National captures third place in Seniors
South Highline National battled a long ways back but not all the way, taking third place after a postseason ending 17-12 loss to Rainier in the District 7 Senior All Star Tournament at Highline East Sunday.
Manager Ron Dickneite spoke to the players after the loss to Rainier, a team from the southeast area of Seattle by Boeing Field.
"Give yourselves a round of applause," said Dickneite. "You played one heck of a tournament. I'm telling you, we took that first loss against West Seattle and everyone thought we'd be out quickly. We came back. There is nothing to be more proud of than coming back and battling."
Battle SHN did. After taking it in the shorts the first game, 15-5, to West Seattle, SHN came back with a 9-8 win over South Highline American then beat West Seattle the second time around, 10-8, before this loss.
This game featured a lot of offense, starting with SHN which rattled the bats right after Rainier started off with a 4-0 lead in the bottom of the first. In the SHN top of two, Craig Vanderbos singled. Jeremy Scull drew a walk, as did Steve Champion. Andre DeFils drew a bases-loaded walk and then walked in Vanderbos. Leadoff hitter Giovanni Bonifacio came to the place and collected an RBI and then Timothy Lau followed suit with RBIs. Samson Jaramillo-King notched a couple RBI as did Chris Lange, who also had three home runs for the tournament. All that damage was an 8-4 comeback lead for SHN, momentarily.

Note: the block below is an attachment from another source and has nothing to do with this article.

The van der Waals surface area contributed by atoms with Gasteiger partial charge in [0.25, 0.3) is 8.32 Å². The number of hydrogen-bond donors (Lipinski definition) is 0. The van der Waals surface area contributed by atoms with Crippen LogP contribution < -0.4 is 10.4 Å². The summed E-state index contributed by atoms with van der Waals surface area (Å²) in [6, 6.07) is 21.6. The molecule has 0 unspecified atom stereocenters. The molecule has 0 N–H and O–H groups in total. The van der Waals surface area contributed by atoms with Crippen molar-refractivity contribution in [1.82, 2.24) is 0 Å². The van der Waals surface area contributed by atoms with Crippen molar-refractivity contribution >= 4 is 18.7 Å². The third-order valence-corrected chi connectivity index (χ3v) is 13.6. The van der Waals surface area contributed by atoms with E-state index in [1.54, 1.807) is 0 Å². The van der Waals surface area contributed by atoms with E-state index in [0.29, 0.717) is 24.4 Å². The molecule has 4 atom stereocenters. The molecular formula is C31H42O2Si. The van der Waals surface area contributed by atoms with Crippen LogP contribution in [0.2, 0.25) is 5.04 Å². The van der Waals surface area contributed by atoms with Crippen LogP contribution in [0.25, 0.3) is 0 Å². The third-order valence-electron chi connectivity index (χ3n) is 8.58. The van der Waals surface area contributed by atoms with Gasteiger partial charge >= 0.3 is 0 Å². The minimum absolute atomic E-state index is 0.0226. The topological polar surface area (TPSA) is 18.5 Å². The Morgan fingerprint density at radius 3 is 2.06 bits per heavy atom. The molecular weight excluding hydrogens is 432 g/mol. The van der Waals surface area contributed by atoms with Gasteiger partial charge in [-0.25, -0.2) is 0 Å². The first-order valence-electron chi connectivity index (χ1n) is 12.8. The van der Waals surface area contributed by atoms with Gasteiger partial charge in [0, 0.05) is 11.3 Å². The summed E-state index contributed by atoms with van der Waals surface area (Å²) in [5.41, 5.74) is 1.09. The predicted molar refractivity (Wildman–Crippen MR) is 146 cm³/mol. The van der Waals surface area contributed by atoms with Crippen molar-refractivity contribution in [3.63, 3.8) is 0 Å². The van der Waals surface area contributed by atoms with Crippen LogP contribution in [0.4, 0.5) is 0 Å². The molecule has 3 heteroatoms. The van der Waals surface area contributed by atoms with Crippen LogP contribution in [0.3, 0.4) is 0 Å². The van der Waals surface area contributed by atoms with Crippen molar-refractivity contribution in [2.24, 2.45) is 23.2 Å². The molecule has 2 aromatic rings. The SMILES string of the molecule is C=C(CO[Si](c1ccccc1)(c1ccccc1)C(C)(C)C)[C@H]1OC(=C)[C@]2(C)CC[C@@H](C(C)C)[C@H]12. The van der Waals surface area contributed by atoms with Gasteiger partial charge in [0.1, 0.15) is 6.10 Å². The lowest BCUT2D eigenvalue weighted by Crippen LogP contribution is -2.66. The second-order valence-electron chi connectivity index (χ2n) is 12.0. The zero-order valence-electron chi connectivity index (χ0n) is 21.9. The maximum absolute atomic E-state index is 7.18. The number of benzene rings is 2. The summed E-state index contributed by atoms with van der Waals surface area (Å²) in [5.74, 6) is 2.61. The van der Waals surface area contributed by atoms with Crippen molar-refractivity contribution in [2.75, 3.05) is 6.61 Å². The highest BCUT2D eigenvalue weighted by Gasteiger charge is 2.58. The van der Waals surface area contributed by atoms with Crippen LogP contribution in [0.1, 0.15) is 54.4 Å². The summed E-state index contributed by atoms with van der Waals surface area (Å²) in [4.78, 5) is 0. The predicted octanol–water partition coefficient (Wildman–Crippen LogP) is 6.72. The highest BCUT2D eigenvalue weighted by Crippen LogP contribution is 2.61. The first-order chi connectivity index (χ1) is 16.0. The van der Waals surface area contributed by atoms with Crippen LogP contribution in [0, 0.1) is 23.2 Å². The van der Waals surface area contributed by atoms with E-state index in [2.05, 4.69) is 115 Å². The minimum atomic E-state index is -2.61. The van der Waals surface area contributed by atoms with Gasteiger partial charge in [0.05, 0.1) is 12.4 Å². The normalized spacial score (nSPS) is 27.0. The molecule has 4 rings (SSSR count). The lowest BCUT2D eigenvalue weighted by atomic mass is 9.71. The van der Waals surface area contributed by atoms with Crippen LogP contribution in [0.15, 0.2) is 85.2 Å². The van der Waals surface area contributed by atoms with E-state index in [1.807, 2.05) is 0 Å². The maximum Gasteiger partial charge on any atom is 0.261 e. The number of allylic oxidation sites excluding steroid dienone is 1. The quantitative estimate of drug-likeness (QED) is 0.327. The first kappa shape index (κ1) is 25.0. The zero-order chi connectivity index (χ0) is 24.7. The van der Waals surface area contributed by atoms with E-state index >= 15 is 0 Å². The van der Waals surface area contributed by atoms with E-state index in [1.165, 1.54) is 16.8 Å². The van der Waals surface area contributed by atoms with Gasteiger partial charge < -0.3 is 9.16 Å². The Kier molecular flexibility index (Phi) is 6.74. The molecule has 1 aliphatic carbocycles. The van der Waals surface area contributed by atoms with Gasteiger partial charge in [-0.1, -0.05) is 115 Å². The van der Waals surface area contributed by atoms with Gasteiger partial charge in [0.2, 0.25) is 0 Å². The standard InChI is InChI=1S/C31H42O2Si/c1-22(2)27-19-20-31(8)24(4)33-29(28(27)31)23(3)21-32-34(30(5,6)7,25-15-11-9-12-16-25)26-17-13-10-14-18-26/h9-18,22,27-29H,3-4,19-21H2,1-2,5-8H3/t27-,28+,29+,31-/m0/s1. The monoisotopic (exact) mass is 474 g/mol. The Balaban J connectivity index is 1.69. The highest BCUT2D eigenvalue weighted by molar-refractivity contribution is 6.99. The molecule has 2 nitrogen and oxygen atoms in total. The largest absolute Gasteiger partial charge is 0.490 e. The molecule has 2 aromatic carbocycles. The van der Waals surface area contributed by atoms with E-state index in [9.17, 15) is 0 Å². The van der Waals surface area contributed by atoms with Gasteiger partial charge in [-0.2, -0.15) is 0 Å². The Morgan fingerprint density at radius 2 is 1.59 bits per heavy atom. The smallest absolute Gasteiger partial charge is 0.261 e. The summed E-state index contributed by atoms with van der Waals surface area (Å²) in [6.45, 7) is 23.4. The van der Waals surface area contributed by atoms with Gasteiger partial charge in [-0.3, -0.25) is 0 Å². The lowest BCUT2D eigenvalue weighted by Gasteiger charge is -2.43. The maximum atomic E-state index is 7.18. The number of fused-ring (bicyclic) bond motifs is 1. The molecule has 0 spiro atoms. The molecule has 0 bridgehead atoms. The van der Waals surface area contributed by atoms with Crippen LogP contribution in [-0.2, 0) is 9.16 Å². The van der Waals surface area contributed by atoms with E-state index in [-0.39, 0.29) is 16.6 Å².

Rainier came right back in the bottom of the fourth and scored enough runs to take a 10-8 lead before SHN scored a couple in the top of five on a dropped ball in center field and a couple walks that forced in runners and it was tied. Then, right after that, Scull scurried a ball slicing away from the right fielder and two runners scored and it was 12-10, SHN.
That was supposed to be the runs that would give SHN the driver's seat position, so to speak, in this game. Scull would have liked it, getting the game-winning RBI.
"It was close," said Scull of his getting the game ball..
It was close again, that is, score wise, wheen Rainier notched it at 12-12 in the bottom of the fifth. The foe scored two runs on one hit and one big low throw to first base from the shortstop area that allowed two runners to circle the bases from second and third respectively.
SHn came up short in the top of the sixth, a lead off walk became a pickoff by the Rainier pitcher. Then a single and subsequent stolen base by Bonafacio was made a moot point when the next two batters grounded out and struck out next in line.
Rainier inflicted the damage in the bottom of the sixth, scoring five runs on two hits. For the game, SHN had eight hits and Rainier had 10 hits.
This game came down to no regular starters able to pitch for SHN which used up their pitching in the back-to-back-to-back games to get to this game.
"That's what made us lose," said Dickneite. "We were out of pitching. Vanderbos gave us four good innings. He averaged 15 pitches per inning."
But then when he left all the starters had pitched earlier games in the week and were spent up or arms were sore so they couldn't be used.
Still SHN had thdt 12-10 lead on Scull's nice poke to right before Rainier came storming back one last time.
"We were up, I thought we had it in the bag," said Dickneite.
Just losing that very first game and going through the loser bracket is a way not many teams come out of because of the extra games played.